AT&T employees bribed to hack the system: DOJ

A 34-year-old Pakistani national has been extradited from Hong Kong to the U.S. for bribing AT&T employees over $1 million to hack millions of company phones and servers over the span of 5 years, according to an indictment from the Department of Justice Monday.

In a hack that cost AT&T millions, Muhammad Fahd and his accomplice Ghulam Jiwani are accused of bribing the telecom’s staff at a call center in Boswell, Washington $420,000 to unlock phones and break contracts with the company.

The DOJ also alleges Fahd paid employees to install malware and fraudulent spying hardware on company computers and phony Wi-Fi access points, according to a Forbes report. The conspirators gained access to the telecom systems and learned its internal processes.

The defendant would allegedly approach AT&T employees using front companies, according to the DOJ report. He would then contact employees by phone or Facebook message and after coercing them into participation, he would instruct them to open front businesses for payment.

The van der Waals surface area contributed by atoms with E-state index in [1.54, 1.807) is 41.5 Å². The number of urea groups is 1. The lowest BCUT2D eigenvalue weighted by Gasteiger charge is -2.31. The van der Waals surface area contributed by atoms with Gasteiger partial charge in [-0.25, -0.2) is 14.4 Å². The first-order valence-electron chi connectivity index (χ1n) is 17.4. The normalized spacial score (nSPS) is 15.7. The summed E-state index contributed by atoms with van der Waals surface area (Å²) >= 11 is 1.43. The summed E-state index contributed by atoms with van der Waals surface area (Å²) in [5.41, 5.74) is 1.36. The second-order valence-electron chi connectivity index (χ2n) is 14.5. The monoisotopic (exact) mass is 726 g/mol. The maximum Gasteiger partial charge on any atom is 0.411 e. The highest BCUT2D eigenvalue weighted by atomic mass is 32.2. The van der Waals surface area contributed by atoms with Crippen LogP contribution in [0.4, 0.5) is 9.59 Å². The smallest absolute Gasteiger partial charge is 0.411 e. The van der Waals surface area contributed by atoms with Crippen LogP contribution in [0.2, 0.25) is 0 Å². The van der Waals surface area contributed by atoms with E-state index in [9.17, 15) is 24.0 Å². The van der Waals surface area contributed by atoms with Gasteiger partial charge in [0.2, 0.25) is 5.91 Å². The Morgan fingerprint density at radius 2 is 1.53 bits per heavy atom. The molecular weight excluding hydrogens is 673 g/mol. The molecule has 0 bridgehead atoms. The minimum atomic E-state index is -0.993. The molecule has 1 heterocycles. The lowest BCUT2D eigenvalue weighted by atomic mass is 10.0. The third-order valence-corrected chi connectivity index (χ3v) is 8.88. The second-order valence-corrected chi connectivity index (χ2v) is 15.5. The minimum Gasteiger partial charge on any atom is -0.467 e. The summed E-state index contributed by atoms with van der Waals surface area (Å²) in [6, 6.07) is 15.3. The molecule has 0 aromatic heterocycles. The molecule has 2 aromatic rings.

Forbes reported that Fahd was arrested in Hong Kong on February 4, 2018, but only sent to the U.S. on August 2, 2019 and he faces up to 20 years in jail. The bribed employees have already pleaded guilty to accepting compensation.


The DOJ reports that Jiwani is dead, but while he assisted in the scheme he aggregated IMEI numbers and paid out the bribes in the U.S. and Dubai.

AT&T spokesman Jim Greer stated, “We have been working closely with law enforcement since this scheme was uncovered to bring these criminals to justice and are pleased with these developments.”

He added that this scheme began several years ago to to illegally unlock wireless telephones and he noted “It did not involve any improper access or compromise of customer information, [nor] did it affect our customers.”